HOW many butterflies and moths have you seen in your garden this summer?
With varying reports of Lepidoptera species declining, for reasons often unclear even to the best of our entomologists and ecologists, it is a true delight when you observe some of the more spectacular and brightly coloured butterflies and moths in your own garden.
With the help of my four-year-old granddaughter, Libby, I have spotted several interesting ones over the last few months and the number and range seems to be increasing as every week goes around.
Of course, you might be asking why these beautiful flying insects have anything to do with gardening and you would be right to ask that question. However, my response would be that anything that chooses to visit my garden, however short that visit might be, is doing so for a reason.
I want to know what that reason is and so the first point of call is to identify the creature and then to find out why it has chosen to make a call into my few square metres of Britain.
What does it feed on? Does it need one or two plants to complete its lifecycle? Where does it lay its eggs? Is it a potential pest? Is it just using the garden as a temporary feeding station, taking a few sucks of nectar from a convenient flower? The questions could go on for half a page.
A yellow flash dancing across the garden in mid-summer is most likely to be the Brimstone Moth, an apparently diurnal moth species whose caterpillars feed on hawthorn, blackthorn and apple, but never to pest proportions.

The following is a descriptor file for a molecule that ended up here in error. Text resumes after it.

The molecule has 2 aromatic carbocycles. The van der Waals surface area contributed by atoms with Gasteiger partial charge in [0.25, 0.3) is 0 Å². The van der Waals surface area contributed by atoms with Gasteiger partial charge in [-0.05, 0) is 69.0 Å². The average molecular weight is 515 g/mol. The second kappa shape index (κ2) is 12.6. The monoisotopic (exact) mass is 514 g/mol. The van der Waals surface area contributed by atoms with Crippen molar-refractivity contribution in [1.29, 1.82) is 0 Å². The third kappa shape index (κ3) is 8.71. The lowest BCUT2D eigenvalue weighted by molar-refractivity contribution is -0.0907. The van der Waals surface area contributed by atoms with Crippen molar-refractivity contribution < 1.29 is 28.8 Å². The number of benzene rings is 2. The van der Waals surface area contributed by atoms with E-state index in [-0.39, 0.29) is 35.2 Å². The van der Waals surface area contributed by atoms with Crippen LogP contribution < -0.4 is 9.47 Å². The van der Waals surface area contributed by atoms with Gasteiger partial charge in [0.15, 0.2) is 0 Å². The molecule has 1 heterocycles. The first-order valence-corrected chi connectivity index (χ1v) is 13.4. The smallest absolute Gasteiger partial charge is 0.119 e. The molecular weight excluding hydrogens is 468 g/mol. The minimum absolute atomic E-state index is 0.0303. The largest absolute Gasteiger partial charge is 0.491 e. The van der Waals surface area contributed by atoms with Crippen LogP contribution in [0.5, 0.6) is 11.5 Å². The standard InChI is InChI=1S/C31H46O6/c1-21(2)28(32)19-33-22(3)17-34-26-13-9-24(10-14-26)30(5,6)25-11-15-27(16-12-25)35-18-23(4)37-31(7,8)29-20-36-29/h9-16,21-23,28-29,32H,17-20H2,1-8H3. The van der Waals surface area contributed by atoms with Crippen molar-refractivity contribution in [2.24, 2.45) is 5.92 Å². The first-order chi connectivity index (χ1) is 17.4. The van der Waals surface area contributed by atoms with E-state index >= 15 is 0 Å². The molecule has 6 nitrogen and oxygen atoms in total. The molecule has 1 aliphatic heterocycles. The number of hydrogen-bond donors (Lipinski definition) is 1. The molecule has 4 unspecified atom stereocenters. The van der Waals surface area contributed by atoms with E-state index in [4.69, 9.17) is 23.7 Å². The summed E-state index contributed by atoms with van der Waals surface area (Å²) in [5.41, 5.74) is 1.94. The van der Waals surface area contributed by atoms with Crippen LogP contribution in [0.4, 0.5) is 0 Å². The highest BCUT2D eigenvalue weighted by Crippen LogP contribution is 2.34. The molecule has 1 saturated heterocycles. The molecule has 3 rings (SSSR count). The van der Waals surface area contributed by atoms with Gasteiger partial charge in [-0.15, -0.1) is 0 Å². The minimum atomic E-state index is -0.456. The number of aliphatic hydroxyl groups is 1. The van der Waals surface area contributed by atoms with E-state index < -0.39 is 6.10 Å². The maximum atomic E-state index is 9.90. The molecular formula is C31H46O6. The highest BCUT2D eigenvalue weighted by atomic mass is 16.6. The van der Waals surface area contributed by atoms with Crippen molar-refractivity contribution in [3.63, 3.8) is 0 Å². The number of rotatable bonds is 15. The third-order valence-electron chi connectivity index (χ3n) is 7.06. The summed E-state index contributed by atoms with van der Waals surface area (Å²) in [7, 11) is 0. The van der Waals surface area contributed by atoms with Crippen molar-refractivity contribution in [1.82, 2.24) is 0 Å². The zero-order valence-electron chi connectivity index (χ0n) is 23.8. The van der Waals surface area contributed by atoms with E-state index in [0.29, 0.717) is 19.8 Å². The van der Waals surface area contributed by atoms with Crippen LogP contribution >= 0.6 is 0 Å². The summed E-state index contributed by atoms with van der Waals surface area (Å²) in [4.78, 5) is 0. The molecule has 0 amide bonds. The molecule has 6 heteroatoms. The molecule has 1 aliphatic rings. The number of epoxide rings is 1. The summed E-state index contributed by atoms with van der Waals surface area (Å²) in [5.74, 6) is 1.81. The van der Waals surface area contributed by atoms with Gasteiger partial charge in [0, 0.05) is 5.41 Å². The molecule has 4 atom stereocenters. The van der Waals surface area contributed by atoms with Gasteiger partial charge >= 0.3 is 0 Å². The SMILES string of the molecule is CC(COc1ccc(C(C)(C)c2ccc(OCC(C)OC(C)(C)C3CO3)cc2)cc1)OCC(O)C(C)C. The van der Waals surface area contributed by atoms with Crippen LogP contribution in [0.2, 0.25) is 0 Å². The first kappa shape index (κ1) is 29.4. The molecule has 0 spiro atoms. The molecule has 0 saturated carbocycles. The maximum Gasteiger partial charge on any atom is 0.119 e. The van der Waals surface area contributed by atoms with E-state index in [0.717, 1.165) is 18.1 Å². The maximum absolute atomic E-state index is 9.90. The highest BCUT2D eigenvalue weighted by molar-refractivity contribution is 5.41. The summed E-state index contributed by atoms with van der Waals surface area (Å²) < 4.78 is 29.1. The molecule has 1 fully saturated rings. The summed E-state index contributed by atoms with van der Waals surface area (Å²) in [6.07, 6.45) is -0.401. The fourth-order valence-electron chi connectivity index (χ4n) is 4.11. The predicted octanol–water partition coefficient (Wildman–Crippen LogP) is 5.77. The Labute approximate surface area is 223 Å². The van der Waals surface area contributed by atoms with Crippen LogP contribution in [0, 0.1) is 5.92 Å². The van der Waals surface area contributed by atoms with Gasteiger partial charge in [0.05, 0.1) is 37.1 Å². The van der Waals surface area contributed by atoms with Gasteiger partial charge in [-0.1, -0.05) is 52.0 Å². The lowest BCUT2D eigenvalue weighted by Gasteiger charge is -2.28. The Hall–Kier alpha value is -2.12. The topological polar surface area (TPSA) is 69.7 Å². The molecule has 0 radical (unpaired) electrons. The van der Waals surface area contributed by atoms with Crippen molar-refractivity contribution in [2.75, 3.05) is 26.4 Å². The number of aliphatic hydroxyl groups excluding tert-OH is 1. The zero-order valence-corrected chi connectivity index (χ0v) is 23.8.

The looper caterpillar is likely to be a good supply of food for small birds feeding their fledglings in early summer. Another true delight to see, that does not stay still too long, is the six-spot Burnet Moth with its red under-wings and green-black upper-wings and the obvious six red spots.
The caterpillar, although conspicuous with its greenish-yellow and black markings when it is feeding on Birds-foot Trefoil, its favoured food plant, is seldom very obvious to the casual observer. However, the diurnal adult is very obvious, not only in its colouration but in its rather manic flying habit.
One of the true delights of spring and early summer is having fleeting glimpses of the Holly Blue butterfly that is almost certainly feeding on the various hollies and ivies that I have scattered around my garden, as well as those in neighbouring gardens. The caterpillar feeds on buds, flowers and developing berries of holly and ivy but never to pest proportions and the delicate dark blue adult is a real treat in the garden.
The Magpie Moth caterpillar is a polyphagous species, feeding on a wide range of wild and garden plants, including hawthorn, gooseberry, blackthorn, calluna and currants and, with its black, white and orange-red markings, is very conspicuous. The adult moth seems to fly in late afternoons and has the same colouration as the caterpillar, making it very obvious in the garden. Occasionally this can become a pest on Ribes species.
My sources of reference include the internet, books A Field Guide to Caterpillars of Butterflies and Moths in Britain and Europe, A Field Guide in Colour to Butterflies and Moths and The Wildlife of Netherton and District, 1971 to 1982 Second Edition.
If you have seen an unusual butterflies or moths in your garden, why not let me know by writing to Graham’s Butterflies and Moths, Features Department, Huddersfield Daily Examiner, Pennine Business Park, Longbow Close, Bradley Road, Huddersfield, HD2 1GQ.